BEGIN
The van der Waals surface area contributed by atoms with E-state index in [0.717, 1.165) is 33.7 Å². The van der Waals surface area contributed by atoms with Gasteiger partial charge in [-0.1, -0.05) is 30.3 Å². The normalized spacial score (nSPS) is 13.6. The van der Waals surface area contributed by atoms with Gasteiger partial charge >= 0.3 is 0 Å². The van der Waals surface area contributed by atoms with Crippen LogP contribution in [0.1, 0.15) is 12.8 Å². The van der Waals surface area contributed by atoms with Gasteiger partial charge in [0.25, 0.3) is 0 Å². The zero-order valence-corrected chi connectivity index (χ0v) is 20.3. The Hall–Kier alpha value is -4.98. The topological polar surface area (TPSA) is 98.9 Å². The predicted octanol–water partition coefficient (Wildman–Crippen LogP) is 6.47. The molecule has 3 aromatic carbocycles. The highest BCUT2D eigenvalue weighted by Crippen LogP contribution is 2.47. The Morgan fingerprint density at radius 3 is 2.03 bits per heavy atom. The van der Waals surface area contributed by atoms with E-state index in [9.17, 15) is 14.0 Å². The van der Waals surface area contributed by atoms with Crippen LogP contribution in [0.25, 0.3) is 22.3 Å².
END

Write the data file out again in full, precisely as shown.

The van der Waals surface area contributed by atoms with E-state index in [0.717, 1.165) is 33.7 Å². The van der Waals surface area contributed by atoms with Gasteiger partial charge in [-0.1, -0.05) is 30.3 Å². The normalized spacial score (nSPS) is 13.6. The van der Waals surface area contributed by atoms with Gasteiger partial charge >= 0.3 is 0 Å². The van der Waals surface area contributed by atoms with Crippen LogP contribution in [0.1, 0.15) is 12.8 Å². The van der Waals surface area contributed by atoms with Gasteiger partial charge in [0.25, 0.3) is 0 Å². The zero-order valence-corrected chi connectivity index (χ0v) is 20.3. The Hall–Kier alpha value is -4.98. The topological polar surface area (TPSA) is 98.9 Å². The predicted octanol–water partition coefficient (Wildman–Crippen LogP) is 6.47. The molecule has 3 aromatic carbocycles. The highest BCUT2D eigenvalue weighted by Crippen LogP contribution is 2.47. The Morgan fingerprint density at radius 3 is 2.03 bits per heavy atom. The van der Waals surface area contributed by atoms with E-state index in [9.17, 15) is 14.0 Å². The van der Waals surface area contributed by atoms with Crippen LogP contribution in [0.25, 0.3) is 22.3 Å².